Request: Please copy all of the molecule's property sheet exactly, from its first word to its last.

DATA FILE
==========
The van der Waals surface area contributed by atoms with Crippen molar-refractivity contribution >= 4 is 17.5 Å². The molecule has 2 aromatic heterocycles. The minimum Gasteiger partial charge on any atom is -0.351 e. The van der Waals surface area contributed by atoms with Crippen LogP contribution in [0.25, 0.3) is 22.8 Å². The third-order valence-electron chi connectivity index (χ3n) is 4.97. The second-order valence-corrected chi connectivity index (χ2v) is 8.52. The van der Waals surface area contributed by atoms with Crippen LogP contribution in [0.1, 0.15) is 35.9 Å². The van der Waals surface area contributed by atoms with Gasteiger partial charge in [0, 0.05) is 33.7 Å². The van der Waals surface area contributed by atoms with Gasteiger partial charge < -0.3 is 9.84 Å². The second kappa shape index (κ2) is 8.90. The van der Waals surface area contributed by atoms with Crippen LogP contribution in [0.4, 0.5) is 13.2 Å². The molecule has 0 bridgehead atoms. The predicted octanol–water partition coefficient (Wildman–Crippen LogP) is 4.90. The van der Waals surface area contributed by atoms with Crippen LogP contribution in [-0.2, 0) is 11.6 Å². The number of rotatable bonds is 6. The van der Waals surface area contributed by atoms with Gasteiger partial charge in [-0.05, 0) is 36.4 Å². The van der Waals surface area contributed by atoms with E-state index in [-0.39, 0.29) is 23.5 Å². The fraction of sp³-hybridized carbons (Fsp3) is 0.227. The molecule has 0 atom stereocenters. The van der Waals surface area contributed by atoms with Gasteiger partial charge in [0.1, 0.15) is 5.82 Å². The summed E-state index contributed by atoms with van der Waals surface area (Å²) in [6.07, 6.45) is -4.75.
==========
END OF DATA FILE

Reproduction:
The van der Waals surface area contributed by atoms with Crippen molar-refractivity contribution >= 4 is 17.5 Å². The molecule has 2 aromatic heterocycles. The minimum Gasteiger partial charge on any atom is -0.351 e. The van der Waals surface area contributed by atoms with Crippen LogP contribution in [0.25, 0.3) is 22.8 Å². The third-order valence-electron chi connectivity index (χ3n) is 4.97. The second-order valence-corrected chi connectivity index (χ2v) is 8.52. The van der Waals surface area contributed by atoms with Crippen LogP contribution in [0.1, 0.15) is 35.9 Å². The van der Waals surface area contributed by atoms with Gasteiger partial charge in [0, 0.05) is 33.7 Å². The van der Waals surface area contributed by atoms with Gasteiger partial charge < -0.3 is 9.84 Å². The second kappa shape index (κ2) is 8.90. The van der Waals surface area contributed by atoms with Crippen LogP contribution in [0.4, 0.5) is 13.2 Å². The molecule has 0 bridgehead atoms. The predicted octanol–water partition coefficient (Wildman–Crippen LogP) is 4.90. The van der Waals surface area contributed by atoms with Crippen LogP contribution in [-0.2, 0) is 11.6 Å². The number of rotatable bonds is 6. The van der Waals surface area contributed by atoms with Gasteiger partial charge in [-0.05, 0) is 36.4 Å². The van der Waals surface area contributed by atoms with E-state index in [-0.39, 0.29) is 23.5 Å². The fraction of sp³-hybridized carbons (Fsp3) is 0.227. The molecule has 0 atom stereocenters. The van der Waals surface area contributed by atoms with Gasteiger partial charge in [0.1, 0.15) is 5.82 Å². The summed E-state index contributed by atoms with van der Waals surface area (Å²) in [6.07, 6.45) is -4.75.